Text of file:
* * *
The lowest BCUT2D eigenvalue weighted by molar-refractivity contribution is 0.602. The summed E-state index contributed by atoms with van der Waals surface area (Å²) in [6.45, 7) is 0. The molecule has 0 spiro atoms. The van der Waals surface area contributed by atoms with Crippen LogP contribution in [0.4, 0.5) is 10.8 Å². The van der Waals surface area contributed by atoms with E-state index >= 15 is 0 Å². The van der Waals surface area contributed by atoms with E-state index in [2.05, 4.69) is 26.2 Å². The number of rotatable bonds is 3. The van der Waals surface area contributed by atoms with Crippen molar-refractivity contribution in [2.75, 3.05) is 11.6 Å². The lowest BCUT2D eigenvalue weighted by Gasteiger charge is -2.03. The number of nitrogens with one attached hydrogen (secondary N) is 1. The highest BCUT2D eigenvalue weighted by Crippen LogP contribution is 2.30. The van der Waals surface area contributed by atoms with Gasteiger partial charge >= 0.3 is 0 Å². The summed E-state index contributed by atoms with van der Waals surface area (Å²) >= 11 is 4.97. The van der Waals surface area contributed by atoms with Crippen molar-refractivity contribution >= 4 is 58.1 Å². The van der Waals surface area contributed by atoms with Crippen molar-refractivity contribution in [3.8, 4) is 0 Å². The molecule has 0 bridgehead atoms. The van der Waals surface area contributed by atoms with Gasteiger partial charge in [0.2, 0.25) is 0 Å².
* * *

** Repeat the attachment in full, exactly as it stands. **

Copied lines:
The lowest BCUT2D eigenvalue weighted by molar-refractivity contribution is 0.602. The summed E-state index contributed by atoms with van der Waals surface area (Å²) in [6.45, 7) is 0. The molecule has 0 spiro atoms. The van der Waals surface area contributed by atoms with Crippen LogP contribution in [0.4, 0.5) is 10.8 Å². The van der Waals surface area contributed by atoms with E-state index >= 15 is 0 Å². The van der Waals surface area contributed by atoms with E-state index in [2.05, 4.69) is 26.2 Å². The number of rotatable bonds is 3. The van der Waals surface area contributed by atoms with Crippen molar-refractivity contribution in [2.75, 3.05) is 11.6 Å². The lowest BCUT2D eigenvalue weighted by Gasteiger charge is -2.03. The number of nitrogens with one attached hydrogen (secondary N) is 1. The highest BCUT2D eigenvalue weighted by Crippen LogP contribution is 2.30. The van der Waals surface area contributed by atoms with Gasteiger partial charge >= 0.3 is 0 Å². The summed E-state index contributed by atoms with van der Waals surface area (Å²) >= 11 is 4.97. The van der Waals surface area contributed by atoms with Crippen molar-refractivity contribution >= 4 is 58.1 Å². The van der Waals surface area contributed by atoms with Crippen molar-refractivity contribution in [3.8, 4) is 0 Å². The molecule has 0 bridgehead atoms. The van der Waals surface area contributed by atoms with Gasteiger partial charge in [0.2, 0.25) is 0 Å².